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March 2004
HyperActivism: The Phenomenon of Doing Without Achieving

By Henry Spira

 

While recognizing that most people care deeply about the well-being of animals, it’s crucial to remember that right thought and right speech, by themselves, are not enough. For activists who want to make a difference, thinking must be linked with doing, Henry Spira explains in this article, originally published in the June, 1996 issue of Satya.

For some time, the animal rights movement has been trapped in the nightmare in which you run as hard as possible but can’t seem to move forward. For all its growing resources and considerable energy, the movement is barely scratching the surface of animal suffering and misery.

This is a tragedy, given the remarkable progress made in the 1970s, a period in which activists convinced society that the suffering of animals matters. Today, polls suggest that more than 95 percent of Americans care about the well-being of animals.

Twenty years ago, animal activists challenged the status quo of lab animal testing, focusing on the Draize blinding test and the LD50 death tests. The victories which followed reshaped scientific and corporate thinking and set the stage for alternatives to the traditional use of laboratory animals. For animal protectionists, an important bridge was crossed. But instead of moving on to tackle even greater areas of animal suffering, many activists continue to run back and forth across the same bridge.

Looking at the universe of animal suffering in America today, we see pain dominated by the more than seven billion farm animals. Roughly 95 percent of all animal misery is endured by animals raised for food. Why then has the movement allocated only a fraction of its time and resources to their plight? This is something that is only now, slowly, beginning to change. Sometimes it seems as if more time is spent discussing whether or not the public functions of animal organizations should be vegetarian than fighting to protect farm animals. Meanwhile, farm animal suffering is on the increase.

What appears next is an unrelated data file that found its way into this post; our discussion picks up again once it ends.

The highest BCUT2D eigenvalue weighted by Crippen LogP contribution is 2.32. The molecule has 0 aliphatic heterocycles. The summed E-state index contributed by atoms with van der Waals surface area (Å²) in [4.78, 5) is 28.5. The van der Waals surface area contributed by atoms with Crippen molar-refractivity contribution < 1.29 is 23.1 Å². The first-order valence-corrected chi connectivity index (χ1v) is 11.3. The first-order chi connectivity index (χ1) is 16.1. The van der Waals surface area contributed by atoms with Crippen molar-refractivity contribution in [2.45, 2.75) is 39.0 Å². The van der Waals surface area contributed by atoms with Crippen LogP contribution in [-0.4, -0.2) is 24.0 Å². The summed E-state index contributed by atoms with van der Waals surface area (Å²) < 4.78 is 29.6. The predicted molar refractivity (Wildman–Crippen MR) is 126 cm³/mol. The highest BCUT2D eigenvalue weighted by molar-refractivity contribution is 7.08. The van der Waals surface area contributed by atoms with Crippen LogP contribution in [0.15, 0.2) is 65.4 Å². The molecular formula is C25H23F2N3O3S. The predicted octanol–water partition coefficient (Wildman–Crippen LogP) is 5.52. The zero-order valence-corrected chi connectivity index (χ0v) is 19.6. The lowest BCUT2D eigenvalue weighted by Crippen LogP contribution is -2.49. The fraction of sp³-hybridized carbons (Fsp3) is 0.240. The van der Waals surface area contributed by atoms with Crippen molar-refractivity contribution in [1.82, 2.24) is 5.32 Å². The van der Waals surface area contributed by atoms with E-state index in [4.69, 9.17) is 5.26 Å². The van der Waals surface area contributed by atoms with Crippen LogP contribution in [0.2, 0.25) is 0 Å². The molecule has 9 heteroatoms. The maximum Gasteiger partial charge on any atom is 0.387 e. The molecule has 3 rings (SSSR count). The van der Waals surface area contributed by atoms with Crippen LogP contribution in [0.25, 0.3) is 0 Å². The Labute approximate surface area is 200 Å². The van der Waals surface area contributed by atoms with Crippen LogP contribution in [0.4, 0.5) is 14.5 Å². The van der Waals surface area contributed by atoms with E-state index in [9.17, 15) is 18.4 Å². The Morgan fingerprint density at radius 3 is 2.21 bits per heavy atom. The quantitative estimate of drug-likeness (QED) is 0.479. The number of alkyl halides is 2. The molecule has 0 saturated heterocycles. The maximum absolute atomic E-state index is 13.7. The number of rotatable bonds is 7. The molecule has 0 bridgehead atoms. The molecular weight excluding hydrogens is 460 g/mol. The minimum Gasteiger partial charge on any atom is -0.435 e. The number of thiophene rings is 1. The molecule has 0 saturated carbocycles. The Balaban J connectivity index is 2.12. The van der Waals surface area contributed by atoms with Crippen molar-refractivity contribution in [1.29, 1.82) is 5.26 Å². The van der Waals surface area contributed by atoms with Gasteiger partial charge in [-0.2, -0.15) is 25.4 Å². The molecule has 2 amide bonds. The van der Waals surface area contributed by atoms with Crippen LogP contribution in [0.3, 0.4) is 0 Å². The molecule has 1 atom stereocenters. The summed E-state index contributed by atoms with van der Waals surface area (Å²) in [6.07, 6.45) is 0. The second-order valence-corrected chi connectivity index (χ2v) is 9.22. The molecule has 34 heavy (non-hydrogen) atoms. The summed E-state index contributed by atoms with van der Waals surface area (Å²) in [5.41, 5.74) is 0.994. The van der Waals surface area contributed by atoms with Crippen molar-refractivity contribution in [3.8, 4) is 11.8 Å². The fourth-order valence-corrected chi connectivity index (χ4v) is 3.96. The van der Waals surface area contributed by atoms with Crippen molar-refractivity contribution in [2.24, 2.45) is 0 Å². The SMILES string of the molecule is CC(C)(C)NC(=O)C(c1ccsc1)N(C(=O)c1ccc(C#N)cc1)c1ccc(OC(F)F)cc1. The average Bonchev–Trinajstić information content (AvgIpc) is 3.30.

Many of Us, Few Achievements
How can so many activists with so many resources achieve so little? Of course, this problem is not unique to the animal movement; there’s a tendency among most social change organizations to repeat old strategies that produced success in the past, rather than thinking ahead to the future. Lack of imagination and bureaucratic inertia become the norm and organizations just keep doing more of the same, year after year.

Rather than moving ahead and looking for new horizons, animal protectionists too often settle into the creeping routine-ism for which we criticize animal researchers. Campaigns such as the ongoing bashing of cosmetics companies have evolved into mindless rituals without beginning or end. What, other than raising funds, is gained by activists continuing to attack companies who have spent tens of millions of dollars responding to the issues raised nearly 20 years ago? Clearly, this discourages the corporate world from being responsive to new activist concerns. In addition, it encourages cynicism inside and outside the movement.

Ironically, it may be the financial success of many animal organizations that is proving to be the largest barrier to progress in the farm animal arena. Faced with the need to maintain budgets and infrastructures, many organizations are pressured to choose campaigns on the basis of popular appeal rather than the urgent need to fight animal suffering.